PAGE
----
Installing the Landscape Edging
The smaller paver cutoffs were much lighter in weight, so they didn’t stay in place quite as well as the full size paver stones. For this reason, we installed this no-dig landscape edging to keep them from shifting. It’s really easy to install this edging. You just roll it out and use a mallet to drive in the anchoring spikes to secure it. Then we made one final pass over the entire walkway with the plate compactor. I poured the rest of the paver sand on the walkway and used a push broom to fill the remaining gaps before installing the artificial grass.
Installing Artificial Grass
Now that the paver stones were locked into place and the walkway was flat, even, and straight (enough), it’s time to install the artificial grass. You’d think the way ahead would be to cut strips of the artificial grass and lay them in between the paver stones, but no, there’s a better way, albeit A LOT more tedious and time-consuming. (Isn’t that always the case?) While I wasn’t able to find much information on how to DIY this whole “grass between pavers” look, I did find a couple of professional landscaping websites that hinted at how they install this design. Of course, they’re not going to divulge all of their secrets so I had to just dive in, try things, and figure it out along the way. From what I gathered from these pro landscape designers, they actually place the artificial grass over the entire walkway, then carefully cut the pavers out. This does yield more wasted material and won’t be as efficient as cutting strips to lay into the grid, but in the end, I think you’ll find that the grass will be more secure because the entire grid is connected and the whole design will look more precise, which is gold for a perfectionist like myself. As soon as I rolled the artificial grass out, Watson made himself at home. Safe to say, he’s a fan.
Cutting the artificial grass took some trial and error because you can’t see the pavers underneath the blanket of grass, so you’re ultimately cutting blind. Unless, of course, you have X-ray vision. In which case, kudos to you, this project will be a breeze. For us mere mortals, however, it’s going to take a lot of feeling around and double- and triple-checking our work.
To cut the artificial grass, I tried using different tools: a utility knife, kitchen shears, scissors, and an Olfa blade. I found that the scissors worked best for me. First, I’d feel around to see where the corner of the paver was, then make a small cut with a utility knife so that I could insert the scissors. Then I’d cut the grass with the scissors, making sure to keep the blade of my scissors running along the edge of the paver stone. Make no mistake, this is very tedious work so put on some music and embrace the monotony. Lather, rinse, repeat and then question your life choices because cutting fake grass is how you’re choosing to spend countless hours of your day. Break up the workload if you can because this part is going to get old really fast. And if you’re able to cut with gloves on (I wasn’t), then do so – otherwise, you’ll get nasty blisters on your hands like me. Finally, I secured the artificial grass with landscape staples.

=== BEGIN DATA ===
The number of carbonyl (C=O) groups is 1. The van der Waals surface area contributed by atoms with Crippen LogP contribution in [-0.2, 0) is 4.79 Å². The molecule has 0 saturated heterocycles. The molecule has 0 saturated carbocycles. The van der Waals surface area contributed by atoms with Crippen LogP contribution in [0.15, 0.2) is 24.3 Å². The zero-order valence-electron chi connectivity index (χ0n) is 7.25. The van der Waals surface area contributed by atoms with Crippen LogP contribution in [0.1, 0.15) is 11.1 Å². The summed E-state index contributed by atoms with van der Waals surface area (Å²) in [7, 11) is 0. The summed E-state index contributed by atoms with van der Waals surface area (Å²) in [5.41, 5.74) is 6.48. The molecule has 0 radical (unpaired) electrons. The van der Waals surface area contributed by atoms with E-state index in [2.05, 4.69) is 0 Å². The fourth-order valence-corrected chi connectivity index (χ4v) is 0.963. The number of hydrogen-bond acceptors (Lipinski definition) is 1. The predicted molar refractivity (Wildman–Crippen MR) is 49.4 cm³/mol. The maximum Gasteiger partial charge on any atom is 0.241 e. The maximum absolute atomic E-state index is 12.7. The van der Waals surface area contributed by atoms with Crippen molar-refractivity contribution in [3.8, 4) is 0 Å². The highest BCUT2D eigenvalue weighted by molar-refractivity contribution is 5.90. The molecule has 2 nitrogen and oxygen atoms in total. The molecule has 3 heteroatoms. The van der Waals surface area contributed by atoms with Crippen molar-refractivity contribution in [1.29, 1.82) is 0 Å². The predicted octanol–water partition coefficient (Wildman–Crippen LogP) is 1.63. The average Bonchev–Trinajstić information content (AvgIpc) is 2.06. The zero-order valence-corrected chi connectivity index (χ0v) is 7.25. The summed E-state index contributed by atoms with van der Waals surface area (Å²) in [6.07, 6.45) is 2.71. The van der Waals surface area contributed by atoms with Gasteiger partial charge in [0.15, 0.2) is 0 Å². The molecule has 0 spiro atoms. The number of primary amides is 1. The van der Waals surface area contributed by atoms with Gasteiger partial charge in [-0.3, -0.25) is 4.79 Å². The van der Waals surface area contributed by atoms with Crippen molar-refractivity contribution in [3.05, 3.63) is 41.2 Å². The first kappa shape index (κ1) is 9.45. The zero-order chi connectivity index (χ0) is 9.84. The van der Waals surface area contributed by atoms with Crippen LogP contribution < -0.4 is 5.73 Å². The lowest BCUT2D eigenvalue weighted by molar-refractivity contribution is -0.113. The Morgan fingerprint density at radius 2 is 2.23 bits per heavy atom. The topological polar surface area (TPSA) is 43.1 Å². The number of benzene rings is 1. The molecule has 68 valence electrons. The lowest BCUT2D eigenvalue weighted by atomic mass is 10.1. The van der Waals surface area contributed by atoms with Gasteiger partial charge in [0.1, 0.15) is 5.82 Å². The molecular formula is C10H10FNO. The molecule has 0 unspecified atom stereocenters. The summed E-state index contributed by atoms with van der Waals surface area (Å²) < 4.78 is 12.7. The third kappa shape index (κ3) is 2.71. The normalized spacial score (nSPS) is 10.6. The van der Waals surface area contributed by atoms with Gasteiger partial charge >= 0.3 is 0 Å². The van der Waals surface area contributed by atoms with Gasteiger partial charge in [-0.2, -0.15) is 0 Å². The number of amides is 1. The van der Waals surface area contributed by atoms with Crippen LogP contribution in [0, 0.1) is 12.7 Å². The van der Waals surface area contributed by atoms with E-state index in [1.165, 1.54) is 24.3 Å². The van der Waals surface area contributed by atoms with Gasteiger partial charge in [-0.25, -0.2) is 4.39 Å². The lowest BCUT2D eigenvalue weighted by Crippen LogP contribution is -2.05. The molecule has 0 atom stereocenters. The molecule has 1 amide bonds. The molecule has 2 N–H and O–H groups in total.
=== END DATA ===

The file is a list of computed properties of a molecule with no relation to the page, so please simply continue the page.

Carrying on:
For the finishing touches, Adam laid some edger stones alongside the paver walkway and filled the flower beds with black mulch. The Home Depot has Project Calculators that takes the guesswork out of your projects. We used the Mulch Calculator to help us figure out how many bags of mulch we’d need for our space. There’s a project calculator for tile, countertop, mulch, grass seed, wallpaper, paint, drywall, fencing, and more. Super helpful!
We absolutely LOVE how our DIY paver walkway turned out – it’s such a huge improvement! And because we all love a dramatic before/after photo, let’s see a side-by-side comparison.
We planted five white wedding hydrangea bushes right next to the house and I can’t wait to see those grow up, when I can look out our kitchen window and see gigantic hydrangea blooms. It’s going to be so beautiful. On the other side of the walkway, we planted a variety of plants and flowers in small, eclectic groupings. I’m envisioning an English cottage garden scene here. We’ll also plant more hydrangea bushes behind the fireplace, so that the blooms spill over the bench seating. I’d also love to see a flowering vine, maybe some bougainvillea, climbing up the back of the fireplace chimney. As much as we love seeing this view in the daylight, it’s even more magical at dusk.